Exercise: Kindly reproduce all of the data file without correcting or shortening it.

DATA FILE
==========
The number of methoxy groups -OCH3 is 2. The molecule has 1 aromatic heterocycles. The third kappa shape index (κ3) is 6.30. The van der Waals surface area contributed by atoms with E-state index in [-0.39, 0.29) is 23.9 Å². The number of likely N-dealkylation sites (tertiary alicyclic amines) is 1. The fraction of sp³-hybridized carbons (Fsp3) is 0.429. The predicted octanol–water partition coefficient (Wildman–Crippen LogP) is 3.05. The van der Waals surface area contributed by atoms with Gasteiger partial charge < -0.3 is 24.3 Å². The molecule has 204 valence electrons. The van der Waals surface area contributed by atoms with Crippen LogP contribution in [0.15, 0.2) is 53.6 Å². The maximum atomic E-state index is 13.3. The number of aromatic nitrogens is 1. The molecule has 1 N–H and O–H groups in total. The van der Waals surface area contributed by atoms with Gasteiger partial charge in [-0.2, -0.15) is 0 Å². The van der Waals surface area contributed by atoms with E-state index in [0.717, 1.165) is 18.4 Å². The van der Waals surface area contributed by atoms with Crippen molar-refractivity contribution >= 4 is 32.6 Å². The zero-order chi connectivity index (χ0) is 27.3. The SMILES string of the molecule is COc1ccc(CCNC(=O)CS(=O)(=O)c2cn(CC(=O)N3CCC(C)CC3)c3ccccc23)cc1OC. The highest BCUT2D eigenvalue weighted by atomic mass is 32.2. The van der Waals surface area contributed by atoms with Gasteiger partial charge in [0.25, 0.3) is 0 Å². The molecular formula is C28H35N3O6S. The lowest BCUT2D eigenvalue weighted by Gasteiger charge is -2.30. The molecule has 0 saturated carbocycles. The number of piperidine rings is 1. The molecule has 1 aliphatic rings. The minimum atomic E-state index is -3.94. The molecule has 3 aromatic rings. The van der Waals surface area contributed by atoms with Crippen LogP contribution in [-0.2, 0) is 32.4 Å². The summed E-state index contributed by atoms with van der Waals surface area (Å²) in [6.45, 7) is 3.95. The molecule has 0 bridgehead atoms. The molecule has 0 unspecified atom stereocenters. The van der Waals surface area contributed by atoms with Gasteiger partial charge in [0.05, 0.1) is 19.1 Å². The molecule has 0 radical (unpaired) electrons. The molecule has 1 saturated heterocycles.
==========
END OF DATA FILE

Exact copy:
The number of methoxy groups -OCH3 is 2. The molecule has 1 aromatic heterocycles. The third kappa shape index (κ3) is 6.30. The van der Waals surface area contributed by atoms with E-state index in [-0.39, 0.29) is 23.9 Å². The number of likely N-dealkylation sites (tertiary alicyclic amines) is 1. The fraction of sp³-hybridized carbons (Fsp3) is 0.429. The predicted octanol–water partition coefficient (Wildman–Crippen LogP) is 3.05. The van der Waals surface area contributed by atoms with Gasteiger partial charge < -0.3 is 24.3 Å². The molecule has 204 valence electrons. The van der Waals surface area contributed by atoms with Crippen LogP contribution in [0.15, 0.2) is 53.6 Å². The maximum atomic E-state index is 13.3. The number of aromatic nitrogens is 1. The molecule has 1 N–H and O–H groups in total. The van der Waals surface area contributed by atoms with Gasteiger partial charge in [-0.2, -0.15) is 0 Å². The van der Waals surface area contributed by atoms with E-state index in [0.717, 1.165) is 18.4 Å². The van der Waals surface area contributed by atoms with Crippen molar-refractivity contribution >= 4 is 32.6 Å². The zero-order chi connectivity index (χ0) is 27.3. The SMILES string of the molecule is COc1ccc(CCNC(=O)CS(=O)(=O)c2cn(CC(=O)N3CCC(C)CC3)c3ccccc23)cc1OC. The highest BCUT2D eigenvalue weighted by atomic mass is 32.2. The van der Waals surface area contributed by atoms with Gasteiger partial charge in [0.25, 0.3) is 0 Å². The molecular formula is C28H35N3O6S. The lowest BCUT2D eigenvalue weighted by Gasteiger charge is -2.30. The molecule has 0 saturated carbocycles. The number of piperidine rings is 1. The molecule has 1 aliphatic rings. The minimum atomic E-state index is -3.94. The molecule has 3 aromatic rings. The van der Waals surface area contributed by atoms with Crippen LogP contribution in [-0.2, 0) is 32.4 Å². The summed E-state index contributed by atoms with van der Waals surface area (Å²) in [6.45, 7) is 3.95. The molecule has 0 bridgehead atoms. The molecule has 0 unspecified atom stereocenters. The van der Waals surface area contributed by atoms with Gasteiger partial charge in [0.05, 0.1) is 19.1 Å². The molecule has 0 radical (unpaired) electrons. The molecule has 1 saturated heterocycles.